Nowhere was this more evident than on the London Stock Exchange and the FTSE 100 which is dominated by international stocks that focus upon the energy and materials industries. The FTSE 100 index ended 2022 broadly unchanged compared to where it began the year in stark contrast to the non-commodity heavy and domestically focused UK Mid-cap 250 and Small Cap indices which performed in line with most other global equity markets fell 20% or more during the year!
Adding to the persuasive buy signal for commodity focused equity companies is the realisation by the global authorities that while carbon emissions may be responsible for climate change and that green energy is the future, traditional energy sources will likely play a significant role for decades to come. When this realisation is combined with the likelihood that Russian energy will continue to remain either off limits and / or be discouraged from being used, the outlook for energy producing companies remains attractive for the foreseeable future.
Provided the Fed does not lose its resolve to continue raising interest rates in the US until the inflationary threat is finally extinguished, the result will be a return to a deflationary trend following this year’s recession, suggesting investing in long dated US Treasuries and UK gilts could offer attractive potential medium-term gains. The yields on the benchmark UST 10-year Note and the 30-year UST were just 1.63% and 2.01% at the beginning of 2022, but in 2022 breached 4% for the first time in more than a decade!
During 2022, portfolios benefitted from a reallocation away from small and medium cap funds into UK large cap focused funds which proved to be more resilient due to their dollar earning commodity and resources company exposure, and typically also offered higher dividends relative to overseas stocks. These arguments continue to prevail, and we are likely to advise an increase in allocation to these sectors this year whilst reducing exposure to Wall Street and other global equity markets until the Fed has begun to reduce interest rates again.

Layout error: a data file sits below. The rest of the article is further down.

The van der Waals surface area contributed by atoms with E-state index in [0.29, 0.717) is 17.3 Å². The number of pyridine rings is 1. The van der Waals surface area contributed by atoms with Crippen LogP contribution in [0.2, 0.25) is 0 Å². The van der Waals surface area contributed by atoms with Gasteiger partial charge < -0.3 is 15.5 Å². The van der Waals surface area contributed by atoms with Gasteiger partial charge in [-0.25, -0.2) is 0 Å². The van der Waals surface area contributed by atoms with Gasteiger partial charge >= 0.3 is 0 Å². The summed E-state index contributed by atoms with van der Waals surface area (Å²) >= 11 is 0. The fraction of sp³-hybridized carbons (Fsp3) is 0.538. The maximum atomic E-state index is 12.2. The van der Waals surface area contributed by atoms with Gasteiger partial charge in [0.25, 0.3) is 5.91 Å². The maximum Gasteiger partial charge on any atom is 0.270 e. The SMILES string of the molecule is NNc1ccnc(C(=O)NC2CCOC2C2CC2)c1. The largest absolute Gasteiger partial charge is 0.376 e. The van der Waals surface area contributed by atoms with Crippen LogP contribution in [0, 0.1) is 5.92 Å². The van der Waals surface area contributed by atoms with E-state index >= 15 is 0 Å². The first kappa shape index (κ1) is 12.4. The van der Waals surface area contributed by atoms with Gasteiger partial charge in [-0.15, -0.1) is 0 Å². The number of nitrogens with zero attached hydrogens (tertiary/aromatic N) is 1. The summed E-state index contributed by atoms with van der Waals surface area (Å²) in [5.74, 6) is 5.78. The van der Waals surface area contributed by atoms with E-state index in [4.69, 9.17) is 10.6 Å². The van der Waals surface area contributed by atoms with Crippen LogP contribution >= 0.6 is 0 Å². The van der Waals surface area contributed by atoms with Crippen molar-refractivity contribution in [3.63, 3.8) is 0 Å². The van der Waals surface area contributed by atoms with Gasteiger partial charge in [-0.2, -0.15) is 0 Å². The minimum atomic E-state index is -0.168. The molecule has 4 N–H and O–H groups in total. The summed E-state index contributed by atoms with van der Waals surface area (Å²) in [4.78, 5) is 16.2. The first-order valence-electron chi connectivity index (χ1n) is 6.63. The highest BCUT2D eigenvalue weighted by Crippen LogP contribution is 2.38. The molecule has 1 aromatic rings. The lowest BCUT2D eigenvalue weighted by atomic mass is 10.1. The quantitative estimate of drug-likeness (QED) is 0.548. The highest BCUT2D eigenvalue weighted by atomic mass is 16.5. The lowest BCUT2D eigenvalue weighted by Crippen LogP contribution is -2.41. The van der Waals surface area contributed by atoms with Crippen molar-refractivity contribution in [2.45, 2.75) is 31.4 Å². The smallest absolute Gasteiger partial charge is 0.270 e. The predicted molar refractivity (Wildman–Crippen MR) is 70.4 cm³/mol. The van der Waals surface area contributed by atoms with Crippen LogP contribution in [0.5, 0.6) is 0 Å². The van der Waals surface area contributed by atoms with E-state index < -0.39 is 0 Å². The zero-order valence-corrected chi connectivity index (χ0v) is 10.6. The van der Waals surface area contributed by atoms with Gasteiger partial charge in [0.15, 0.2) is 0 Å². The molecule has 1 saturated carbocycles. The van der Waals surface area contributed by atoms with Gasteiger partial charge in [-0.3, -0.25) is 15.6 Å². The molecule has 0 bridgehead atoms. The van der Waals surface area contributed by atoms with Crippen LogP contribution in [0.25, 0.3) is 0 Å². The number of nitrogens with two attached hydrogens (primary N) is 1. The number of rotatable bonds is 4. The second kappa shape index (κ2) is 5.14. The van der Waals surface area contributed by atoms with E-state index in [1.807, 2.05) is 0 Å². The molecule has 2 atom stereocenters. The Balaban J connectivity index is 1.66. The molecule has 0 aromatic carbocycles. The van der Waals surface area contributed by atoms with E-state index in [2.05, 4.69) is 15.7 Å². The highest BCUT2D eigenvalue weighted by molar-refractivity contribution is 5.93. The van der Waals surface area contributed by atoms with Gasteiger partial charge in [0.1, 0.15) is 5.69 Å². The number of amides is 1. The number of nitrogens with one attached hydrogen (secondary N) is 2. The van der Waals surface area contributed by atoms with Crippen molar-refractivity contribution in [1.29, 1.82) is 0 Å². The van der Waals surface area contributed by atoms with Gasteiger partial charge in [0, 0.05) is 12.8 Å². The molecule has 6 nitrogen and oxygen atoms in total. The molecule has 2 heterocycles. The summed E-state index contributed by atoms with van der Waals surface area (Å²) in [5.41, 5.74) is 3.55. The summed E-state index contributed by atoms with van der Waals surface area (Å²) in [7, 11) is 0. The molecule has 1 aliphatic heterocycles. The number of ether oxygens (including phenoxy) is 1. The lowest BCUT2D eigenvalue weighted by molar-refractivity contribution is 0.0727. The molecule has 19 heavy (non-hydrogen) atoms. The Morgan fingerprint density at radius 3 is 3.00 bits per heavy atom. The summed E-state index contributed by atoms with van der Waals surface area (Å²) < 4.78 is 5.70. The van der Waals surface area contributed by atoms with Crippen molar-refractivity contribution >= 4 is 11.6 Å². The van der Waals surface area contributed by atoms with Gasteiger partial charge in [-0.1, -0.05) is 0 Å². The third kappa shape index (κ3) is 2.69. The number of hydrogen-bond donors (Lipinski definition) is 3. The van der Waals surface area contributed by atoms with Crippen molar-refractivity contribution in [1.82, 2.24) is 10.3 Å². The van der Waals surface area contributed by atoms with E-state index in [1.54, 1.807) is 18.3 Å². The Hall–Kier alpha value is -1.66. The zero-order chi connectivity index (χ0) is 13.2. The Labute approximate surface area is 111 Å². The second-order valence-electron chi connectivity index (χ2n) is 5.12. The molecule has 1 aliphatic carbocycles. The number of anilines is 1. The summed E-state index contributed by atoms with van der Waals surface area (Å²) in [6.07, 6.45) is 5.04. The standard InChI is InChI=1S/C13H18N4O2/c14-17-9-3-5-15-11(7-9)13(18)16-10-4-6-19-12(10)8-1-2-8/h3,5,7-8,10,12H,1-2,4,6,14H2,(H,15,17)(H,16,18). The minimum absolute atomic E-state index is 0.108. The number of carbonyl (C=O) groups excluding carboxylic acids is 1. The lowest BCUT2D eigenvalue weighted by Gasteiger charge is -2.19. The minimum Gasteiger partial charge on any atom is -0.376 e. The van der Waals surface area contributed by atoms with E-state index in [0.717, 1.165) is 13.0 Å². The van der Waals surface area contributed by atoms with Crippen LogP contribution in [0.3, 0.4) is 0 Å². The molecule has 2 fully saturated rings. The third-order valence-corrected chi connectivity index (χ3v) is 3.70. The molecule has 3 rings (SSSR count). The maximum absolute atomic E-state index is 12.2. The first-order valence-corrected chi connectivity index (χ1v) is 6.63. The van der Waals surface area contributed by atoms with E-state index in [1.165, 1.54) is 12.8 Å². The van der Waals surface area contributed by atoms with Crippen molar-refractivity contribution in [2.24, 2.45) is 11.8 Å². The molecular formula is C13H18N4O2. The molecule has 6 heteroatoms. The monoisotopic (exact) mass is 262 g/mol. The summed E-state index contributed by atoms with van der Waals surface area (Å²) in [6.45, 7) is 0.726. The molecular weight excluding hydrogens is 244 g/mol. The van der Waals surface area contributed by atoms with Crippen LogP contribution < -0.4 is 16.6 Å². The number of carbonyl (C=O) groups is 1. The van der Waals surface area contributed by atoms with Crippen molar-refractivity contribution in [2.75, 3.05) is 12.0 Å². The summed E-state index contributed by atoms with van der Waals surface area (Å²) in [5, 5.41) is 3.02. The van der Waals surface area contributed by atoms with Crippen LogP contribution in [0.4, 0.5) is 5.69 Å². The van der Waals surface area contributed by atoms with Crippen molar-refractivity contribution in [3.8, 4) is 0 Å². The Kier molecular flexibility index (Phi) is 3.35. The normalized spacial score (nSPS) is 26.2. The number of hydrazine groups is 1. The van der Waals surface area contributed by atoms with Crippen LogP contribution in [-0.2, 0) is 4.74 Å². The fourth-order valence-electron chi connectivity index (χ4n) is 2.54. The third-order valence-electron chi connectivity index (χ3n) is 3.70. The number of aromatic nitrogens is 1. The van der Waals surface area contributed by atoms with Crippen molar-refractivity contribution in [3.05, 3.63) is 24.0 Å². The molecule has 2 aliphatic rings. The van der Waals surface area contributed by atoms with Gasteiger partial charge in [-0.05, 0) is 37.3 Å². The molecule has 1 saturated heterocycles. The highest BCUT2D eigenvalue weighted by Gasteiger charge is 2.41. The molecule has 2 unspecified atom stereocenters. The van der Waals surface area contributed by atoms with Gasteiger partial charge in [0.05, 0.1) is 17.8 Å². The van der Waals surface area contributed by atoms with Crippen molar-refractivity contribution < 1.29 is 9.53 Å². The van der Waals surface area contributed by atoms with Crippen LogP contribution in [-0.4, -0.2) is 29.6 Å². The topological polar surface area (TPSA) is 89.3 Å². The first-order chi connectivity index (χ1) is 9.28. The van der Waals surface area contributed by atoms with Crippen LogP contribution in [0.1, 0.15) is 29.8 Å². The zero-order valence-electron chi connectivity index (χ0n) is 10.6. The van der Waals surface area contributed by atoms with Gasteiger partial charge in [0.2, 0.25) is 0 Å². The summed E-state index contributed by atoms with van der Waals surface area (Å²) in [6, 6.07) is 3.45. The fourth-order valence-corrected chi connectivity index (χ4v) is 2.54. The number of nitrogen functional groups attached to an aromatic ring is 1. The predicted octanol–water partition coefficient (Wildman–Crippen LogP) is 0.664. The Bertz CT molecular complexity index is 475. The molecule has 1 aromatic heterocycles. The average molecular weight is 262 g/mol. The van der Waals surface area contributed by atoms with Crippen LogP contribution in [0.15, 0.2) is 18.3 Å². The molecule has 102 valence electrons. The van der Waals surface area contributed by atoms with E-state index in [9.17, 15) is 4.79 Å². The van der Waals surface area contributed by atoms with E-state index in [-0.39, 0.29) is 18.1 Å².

For now, the dollar strength during 2022, especially relative to sterling, appears to be over and we anticipate the $/£ exchange rate this year to remain neutral thanks largely to interest rates in the UK catching up with those in America. This is also now more likely to be the case following the reversal last quarter of the costly fiscal budget that was unveiled by the government during the short tenure of Prime Minister Liz Truss.
Overall, markets remain potentially volatile, and accordingly, maintaining a well-diversified and balanced portfolio will be key. We will continue to look to decrease allocation to growth funds where appropriate (with the exception of energy and resource companies in the commodity sector) and reallocate to more defensive oriented funds aligned to value and income.
We shall keep a close eye on developments and, in particular, any changes in investor sentiment with respect to both inflation and the strength of the dollar in order to determine when may be an opportune moment to look again to growth. As always, investment risk is at the forefront of our advice and, whilst it is often necessary to undertake adjustments in portfolio allocation in order to meet individual preferences, we are confident that our advised portfolios will remain well placed in meeting our clients’ needs.
From all of us at Ash-Ridge Asset Management, we wish you and your loved ones a Happy, Healthy, and Prosperous 2023!
Copyright © Ash-Ridge Asset Management 3rd January, 2023.
Data Sources: Bloomberg; Brookings Institute; Economic Cycle Research Institute: Financial Sense; Financial Times; German Federal Statistical Office; Hoisington Investment Management; Macro Voices; National Bureau of Statistics China; Office for National Statistics; Real Vision; S&P Indices; The Cabinet Office Japan; The Economist; The Federal Reserve; The National Bureau of Economic Research; Trading Economics; UK Debt Management Office; US Debt Clock.org; Wall Street Journal; Zero Hedge.